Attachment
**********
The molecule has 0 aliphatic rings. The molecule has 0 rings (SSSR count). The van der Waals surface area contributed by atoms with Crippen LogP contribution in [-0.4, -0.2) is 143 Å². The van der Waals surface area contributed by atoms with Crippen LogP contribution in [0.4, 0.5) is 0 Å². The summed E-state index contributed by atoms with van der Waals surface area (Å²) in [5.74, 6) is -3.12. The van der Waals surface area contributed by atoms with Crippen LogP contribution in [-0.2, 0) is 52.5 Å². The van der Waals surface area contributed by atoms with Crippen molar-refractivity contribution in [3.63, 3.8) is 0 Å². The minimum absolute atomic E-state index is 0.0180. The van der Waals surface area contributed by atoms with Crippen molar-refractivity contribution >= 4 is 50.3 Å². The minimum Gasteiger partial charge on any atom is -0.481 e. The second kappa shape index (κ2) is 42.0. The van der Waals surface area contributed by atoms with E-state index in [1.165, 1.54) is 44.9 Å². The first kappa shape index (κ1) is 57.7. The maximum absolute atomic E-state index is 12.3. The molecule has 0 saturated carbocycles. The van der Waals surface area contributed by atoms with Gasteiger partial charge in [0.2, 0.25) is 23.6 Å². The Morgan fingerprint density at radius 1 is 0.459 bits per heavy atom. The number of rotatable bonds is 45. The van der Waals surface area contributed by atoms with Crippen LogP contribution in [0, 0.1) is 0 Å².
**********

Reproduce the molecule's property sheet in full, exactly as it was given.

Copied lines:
The molecule has 0 aliphatic rings. The molecule has 0 rings (SSSR count). The van der Waals surface area contributed by atoms with Crippen LogP contribution in [-0.4, -0.2) is 143 Å². The van der Waals surface area contributed by atoms with Crippen LogP contribution in [0.4, 0.5) is 0 Å². The summed E-state index contributed by atoms with van der Waals surface area (Å²) in [5.74, 6) is -3.12. The van der Waals surface area contributed by atoms with Crippen LogP contribution in [-0.2, 0) is 52.5 Å². The van der Waals surface area contributed by atoms with Crippen molar-refractivity contribution in [3.63, 3.8) is 0 Å². The minimum absolute atomic E-state index is 0.0180. The van der Waals surface area contributed by atoms with Crippen molar-refractivity contribution >= 4 is 50.3 Å². The minimum Gasteiger partial charge on any atom is -0.481 e. The second kappa shape index (κ2) is 42.0. The van der Waals surface area contributed by atoms with E-state index in [1.165, 1.54) is 44.9 Å². The first kappa shape index (κ1) is 57.7. The maximum absolute atomic E-state index is 12.3. The molecule has 0 saturated carbocycles. The van der Waals surface area contributed by atoms with Gasteiger partial charge in [0.2, 0.25) is 23.6 Å². The Morgan fingerprint density at radius 1 is 0.459 bits per heavy atom. The number of rotatable bonds is 45. The van der Waals surface area contributed by atoms with Crippen LogP contribution in [0, 0.1) is 0 Å².